Wednesday, 17 April 2013

The National Funeral of The Iron Lady - As I Saw It


The Iron Lady. The Iron Lady. Margaret Thatcher, Margaret Thatcher - now I'm not one that can sit and talk about politics all day but I don't have to be a political junkie to know who Margaret Thatcher was or 'The Iron Lady' as she was affectionately christened based on her nerves of steel and her strong and hearty manner. Love Her or Hate Her she was one tough lady, couldn't have been an easy job. I was only a toddler throughout her time governing the country at 10 Downing Street, so I guess I have no memories of her and know very little about her political lifetime. The news of her death earlier this month in the UK seemed to bring rejoice to certain societies and affectionate praise and blessings from others. So I thought it would be an interesting experience to hop on down to the streets of London to observe the atmosphere of this highly anticipated and controversial national funeral of the former Prime Minister. A historic occasion not to be missed.

 
 
 

I arrive in Piccadilly Circus a short time after 10am, there are lots of diversions on the roads, influenced by the set route that Margaret Thatcher's coffin will make its final journey up The Strand and Fleet Street to St Paul's Cathedral. Its a classic cliché morning for a funeral - dampening grey clouds adding to the toneless gloominess of the city, feeling like it is more appropriate to whisper than for protesting demonstrations which I think would have been expected by Thatcher herself. An eerie stillness lingers in the air as I approach Trafalgar Square, metal barriers barring you onto the pavement. The familiar busy roads around Nelson's Column are now strangely spacious and empty, solely populated by a heavy Police presence, TV Broadcasting Cranes and News Reporters milling around the scene. This means serious business or its the aftermath or something that's just happened. The deafening swirl of an Army helicopter circles up above as a stray newspaper page lightly blows in the wind around in front of me, catching on the back of people's heels.
 
Funny enough, a young guy stands on the pavement, rugged up like a winters day silently drained from emotion holding up a copy of 'The Daily Telegraph' newspaper which no one is approaching him to buy at that moment, headlining Thatcher's funeral with a supplement magazine dedicated to her. I cross over with the crowd to walk further down The Strand, noticing a Asian looking man wearing a light blue suit and sporting a pretty interesting eccentric hat.  Maybe he was the Chairman of the Margaret Thatcher Fan Club, with a crown adorned with her portrait and a Union Jack poking out the top. Maybe he stole it from the Art Department at Blue Peter.....but clearly a fan of the Iron Lady.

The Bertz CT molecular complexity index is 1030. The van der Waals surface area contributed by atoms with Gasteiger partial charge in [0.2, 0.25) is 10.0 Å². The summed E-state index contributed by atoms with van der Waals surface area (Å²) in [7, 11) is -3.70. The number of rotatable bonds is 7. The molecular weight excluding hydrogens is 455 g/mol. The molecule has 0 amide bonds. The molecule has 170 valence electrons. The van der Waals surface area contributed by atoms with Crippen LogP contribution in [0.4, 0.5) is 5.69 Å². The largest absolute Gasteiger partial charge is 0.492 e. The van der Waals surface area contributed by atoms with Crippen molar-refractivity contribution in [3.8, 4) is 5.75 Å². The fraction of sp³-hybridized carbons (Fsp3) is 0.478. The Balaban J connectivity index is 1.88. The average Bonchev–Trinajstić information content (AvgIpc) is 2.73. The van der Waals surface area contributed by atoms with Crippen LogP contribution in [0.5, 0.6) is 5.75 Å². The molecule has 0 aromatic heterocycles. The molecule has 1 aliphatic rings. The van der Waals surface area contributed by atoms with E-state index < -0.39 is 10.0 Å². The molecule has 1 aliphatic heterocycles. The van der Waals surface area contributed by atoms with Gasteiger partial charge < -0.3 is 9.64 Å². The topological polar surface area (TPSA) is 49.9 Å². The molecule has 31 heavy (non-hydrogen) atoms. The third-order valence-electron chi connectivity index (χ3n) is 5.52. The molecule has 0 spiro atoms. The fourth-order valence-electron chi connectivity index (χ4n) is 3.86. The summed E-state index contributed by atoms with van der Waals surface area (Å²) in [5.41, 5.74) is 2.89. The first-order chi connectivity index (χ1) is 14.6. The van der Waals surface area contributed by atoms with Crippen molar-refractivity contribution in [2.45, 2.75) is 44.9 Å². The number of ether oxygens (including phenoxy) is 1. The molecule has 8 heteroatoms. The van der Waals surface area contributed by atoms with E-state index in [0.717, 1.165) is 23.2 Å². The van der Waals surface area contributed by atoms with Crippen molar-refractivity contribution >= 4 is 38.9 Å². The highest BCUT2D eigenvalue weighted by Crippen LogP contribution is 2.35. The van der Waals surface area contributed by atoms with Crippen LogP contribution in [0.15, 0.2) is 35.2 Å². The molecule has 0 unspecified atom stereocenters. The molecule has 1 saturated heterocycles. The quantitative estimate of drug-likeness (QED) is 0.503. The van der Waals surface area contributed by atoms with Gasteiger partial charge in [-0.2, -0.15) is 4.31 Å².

I continued on heading up The Strand, the road still barren and empty, aligned with Police officers standing astute, rocking back and forth on their heels as they leaned in to answer questions from the inquisitive public. I heard one mention that the hearse carrying her coffin had already passed through about 15 minutes before and was lying at St Clement Danes Church just up the way before being loaded onto a horse drawn gun carriage. If I was going to remotely catch a glimpse of the coffin, I would have to push it up a gear and hurry up. I could already feel the scurry of the crowd around me, picking up their paces along The Strand as they headed up in the direction of the church, passing multiple flags lowered to fly at half mast, mirroring the Houses of Parliament. 



I soon found myself at a dead end at the top of The Strand, hundreds of people had already arrived at the St Clement Danes Church blocking its view. Countless numbers of police officers surrounded it, on hand to manage the gradually increasing bodies accumulating on the pavement. A sea of cameras and mobile phones were raised high in arms, people resorting to stand on anything remotely above ground level to snatch a sight of the grim scene of the church or the coffin. The solemn echoes of the church bells chimed simultaneously, droning out into the bleak, desolate street... was kind of creepy, a sort of doomed apocalyptic feel to it which was quite chilling beneath the murky London sky. The city had really stood still. Really dead still. A short while after, the bells were accompanied by which I think were the sudden barks of commands from the armed forces, coming from the forefront of the crowd, likely to be the prompt of starting the second leg of the funeral procession. The crowds began to get excited straining their arms and leaning over each other as the chimes faded away and the rhythmic beats of drums and the burst of the orchestra erupted. I still couldn't see a thing. Boo.